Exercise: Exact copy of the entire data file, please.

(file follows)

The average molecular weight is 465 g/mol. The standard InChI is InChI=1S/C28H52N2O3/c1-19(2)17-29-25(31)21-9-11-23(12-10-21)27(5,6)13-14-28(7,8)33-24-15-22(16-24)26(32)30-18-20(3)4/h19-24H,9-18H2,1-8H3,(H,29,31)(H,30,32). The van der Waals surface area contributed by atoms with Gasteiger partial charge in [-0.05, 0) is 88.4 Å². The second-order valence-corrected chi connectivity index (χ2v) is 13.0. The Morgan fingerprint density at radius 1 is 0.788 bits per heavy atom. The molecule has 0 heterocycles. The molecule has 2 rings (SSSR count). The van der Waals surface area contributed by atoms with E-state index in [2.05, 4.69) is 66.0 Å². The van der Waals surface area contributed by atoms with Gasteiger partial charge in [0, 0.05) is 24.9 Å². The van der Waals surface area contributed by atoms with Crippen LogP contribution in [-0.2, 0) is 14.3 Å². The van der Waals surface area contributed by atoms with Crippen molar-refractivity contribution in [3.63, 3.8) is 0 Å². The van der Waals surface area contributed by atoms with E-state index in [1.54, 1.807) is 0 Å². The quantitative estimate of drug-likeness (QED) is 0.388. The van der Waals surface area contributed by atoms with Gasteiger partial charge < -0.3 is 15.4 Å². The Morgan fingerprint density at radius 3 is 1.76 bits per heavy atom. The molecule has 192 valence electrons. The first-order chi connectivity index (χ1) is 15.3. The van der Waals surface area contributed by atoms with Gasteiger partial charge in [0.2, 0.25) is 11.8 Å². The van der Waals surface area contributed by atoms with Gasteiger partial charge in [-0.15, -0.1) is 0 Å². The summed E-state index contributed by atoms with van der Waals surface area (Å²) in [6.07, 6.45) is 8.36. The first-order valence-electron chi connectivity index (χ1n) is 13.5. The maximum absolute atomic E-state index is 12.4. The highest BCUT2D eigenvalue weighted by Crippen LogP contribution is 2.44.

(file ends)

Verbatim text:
The average molecular weight is 465 g/mol. The standard InChI is InChI=1S/C28H52N2O3/c1-19(2)17-29-25(31)21-9-11-23(12-10-21)27(5,6)13-14-28(7,8)33-24-15-22(16-24)26(32)30-18-20(3)4/h19-24H,9-18H2,1-8H3,(H,29,31)(H,30,32). The van der Waals surface area contributed by atoms with Gasteiger partial charge in [-0.05, 0) is 88.4 Å². The second-order valence-corrected chi connectivity index (χ2v) is 13.0. The Morgan fingerprint density at radius 1 is 0.788 bits per heavy atom. The molecule has 0 heterocycles. The molecule has 2 rings (SSSR count). The van der Waals surface area contributed by atoms with E-state index in [2.05, 4.69) is 66.0 Å². The van der Waals surface area contributed by atoms with Gasteiger partial charge in [0, 0.05) is 24.9 Å². The van der Waals surface area contributed by atoms with Crippen LogP contribution in [-0.2, 0) is 14.3 Å². The van der Waals surface area contributed by atoms with Crippen molar-refractivity contribution in [3.63, 3.8) is 0 Å². The van der Waals surface area contributed by atoms with E-state index in [1.54, 1.807) is 0 Å². The quantitative estimate of drug-likeness (QED) is 0.388. The van der Waals surface area contributed by atoms with Gasteiger partial charge < -0.3 is 15.4 Å². The Morgan fingerprint density at radius 3 is 1.76 bits per heavy atom. The molecule has 192 valence electrons. The first-order chi connectivity index (χ1) is 15.3. The van der Waals surface area contributed by atoms with Gasteiger partial charge in [0.2, 0.25) is 11.8 Å². The van der Waals surface area contributed by atoms with Gasteiger partial charge in [-0.15, -0.1) is 0 Å². The summed E-state index contributed by atoms with van der Waals surface area (Å²) in [6.07, 6.45) is 8.36. The first-order valence-electron chi connectivity index (χ1n) is 13.5. The maximum absolute atomic E-state index is 12.4. The highest BCUT2D eigenvalue weighted by Crippen LogP contribution is 2.44.